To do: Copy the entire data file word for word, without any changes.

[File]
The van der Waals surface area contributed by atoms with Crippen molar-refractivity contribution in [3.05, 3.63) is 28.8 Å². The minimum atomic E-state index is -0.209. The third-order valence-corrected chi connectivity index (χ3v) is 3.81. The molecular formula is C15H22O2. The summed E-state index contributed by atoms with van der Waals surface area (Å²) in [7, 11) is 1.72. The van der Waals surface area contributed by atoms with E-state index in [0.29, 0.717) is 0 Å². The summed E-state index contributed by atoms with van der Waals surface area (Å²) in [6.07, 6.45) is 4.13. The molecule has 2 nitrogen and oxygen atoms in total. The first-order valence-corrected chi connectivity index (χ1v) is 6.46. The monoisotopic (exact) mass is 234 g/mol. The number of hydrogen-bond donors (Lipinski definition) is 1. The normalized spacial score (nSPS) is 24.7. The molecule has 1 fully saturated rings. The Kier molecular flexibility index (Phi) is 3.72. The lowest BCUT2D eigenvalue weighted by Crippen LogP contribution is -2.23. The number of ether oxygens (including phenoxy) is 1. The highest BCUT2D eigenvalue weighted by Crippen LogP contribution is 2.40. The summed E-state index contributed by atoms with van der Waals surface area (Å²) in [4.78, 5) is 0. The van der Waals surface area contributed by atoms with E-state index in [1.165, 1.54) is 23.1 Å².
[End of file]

The van der Waals surface area contributed by atoms with Crippen molar-refractivity contribution in [3.05, 3.63) is 28.8 Å². The minimum atomic E-state index is -0.209. The third-order valence-corrected chi connectivity index (χ3v) is 3.81. The molecular formula is C15H22O2. The summed E-state index contributed by atoms with van der Waals surface area (Å²) in [7, 11) is 1.72. The van der Waals surface area contributed by atoms with E-state index in [0.29, 0.717) is 0 Å². The summed E-state index contributed by atoms with van der Waals surface area (Å²) in [6.07, 6.45) is 4.13. The molecule has 2 nitrogen and oxygen atoms in total. The first-order valence-corrected chi connectivity index (χ1v) is 6.46. The monoisotopic (exact) mass is 234 g/mol. The number of hydrogen-bond donors (Lipinski definition) is 1. The normalized spacial score (nSPS) is 24.7. The molecule has 1 fully saturated rings. The Kier molecular flexibility index (Phi) is 3.72. The lowest BCUT2D eigenvalue weighted by Crippen LogP contribution is -2.23. The number of ether oxygens (including phenoxy) is 1. The highest BCUT2D eigenvalue weighted by Crippen LogP contribution is 2.40. The summed E-state index contributed by atoms with van der Waals surface area (Å²) in [4.78, 5) is 0. The van der Waals surface area contributed by atoms with E-state index in [1.165, 1.54) is 23.1 Å².